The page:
## Spectrum of a Sinusoid

A*sinusoid*is any signal of the form

(6.1) |

where is the

*amplitude*(in arbitrary units), is the

*phase*in radians, and is the

*frequency*in radians per second. Time is a real number that varies

*continuously*from minus infinity to infinity in the ideal sinusoid. All three parameters are real numbers. In addition to radian frequency , it is useful to define , where is the frequency in

*Hertz*(Hz).

^{6.1}By Euler's identity, , we can write

*complex conjugate*of . Thus, we can build a real sinusoid as a linear combination of positive- and negative-frequency complex sinusoidal components:

where

(6.3) |

The

*spectrum*of is given by its

*Fourier transform*(see §2.2):

We see that, since the Fourier transform is a

*linear operator*, we need only work with the unit-amplitude, zero-phase, positive-frequency sinusoid . For , may be called the

*analytic signal*corresponding to .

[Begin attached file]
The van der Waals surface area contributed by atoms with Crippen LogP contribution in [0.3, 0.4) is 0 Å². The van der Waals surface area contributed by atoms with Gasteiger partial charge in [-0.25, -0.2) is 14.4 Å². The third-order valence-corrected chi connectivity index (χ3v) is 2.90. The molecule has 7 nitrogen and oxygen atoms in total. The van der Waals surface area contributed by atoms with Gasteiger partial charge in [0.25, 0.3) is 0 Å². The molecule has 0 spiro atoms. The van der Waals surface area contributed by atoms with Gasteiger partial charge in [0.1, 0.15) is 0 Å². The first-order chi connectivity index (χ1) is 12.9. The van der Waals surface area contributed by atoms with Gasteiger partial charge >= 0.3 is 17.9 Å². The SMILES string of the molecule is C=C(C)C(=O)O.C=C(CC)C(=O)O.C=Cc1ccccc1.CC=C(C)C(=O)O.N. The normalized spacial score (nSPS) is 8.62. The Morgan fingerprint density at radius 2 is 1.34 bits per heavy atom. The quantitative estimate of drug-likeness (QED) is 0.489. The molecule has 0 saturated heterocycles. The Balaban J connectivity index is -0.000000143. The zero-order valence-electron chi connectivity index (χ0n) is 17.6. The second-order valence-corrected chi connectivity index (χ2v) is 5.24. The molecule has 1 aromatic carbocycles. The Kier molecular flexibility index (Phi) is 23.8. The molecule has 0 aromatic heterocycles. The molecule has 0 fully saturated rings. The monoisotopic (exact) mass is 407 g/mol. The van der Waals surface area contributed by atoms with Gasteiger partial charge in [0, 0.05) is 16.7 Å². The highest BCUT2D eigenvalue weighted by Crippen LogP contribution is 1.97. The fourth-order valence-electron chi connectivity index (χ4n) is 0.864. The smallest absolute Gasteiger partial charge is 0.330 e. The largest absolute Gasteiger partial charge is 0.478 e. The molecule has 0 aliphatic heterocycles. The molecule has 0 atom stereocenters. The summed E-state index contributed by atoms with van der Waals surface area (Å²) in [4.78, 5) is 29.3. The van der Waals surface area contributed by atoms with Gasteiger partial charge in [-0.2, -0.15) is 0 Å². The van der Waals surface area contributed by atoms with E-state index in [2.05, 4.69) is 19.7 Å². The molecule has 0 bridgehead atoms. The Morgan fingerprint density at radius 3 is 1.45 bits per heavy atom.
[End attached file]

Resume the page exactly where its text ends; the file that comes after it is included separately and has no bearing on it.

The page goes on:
^{6.2}It remains to find the Fourier transform of :

*delta function*or

*impulse*at frequency (see Fig.5.4 for a plot, and §B.10 for a mathematical introduction). Since the delta function is even ( ), we can also write . It is shown in §B.13 that the

**sinc**limit above approaches a delta function . However, we will only use the

*Discrete Fourier Transform*(DFT) in any practical applications, and in that case, the result is easy to show [264]. The inverse Fourier transform is easy to evaluate by the

*sifting property*

^{6.3}of delta functions:

(6.6) |

Substituting into (5.4), the spectrum of our original sinusoid is given by

(6.7) |

which is a pair of impulses, one at frequency having complex amplitude , summed with another at frequency with complex amplitude .

**Next Section:**

Spectrum of Sampled Complex Sinusoid

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Optimal FIR Digital Filter Design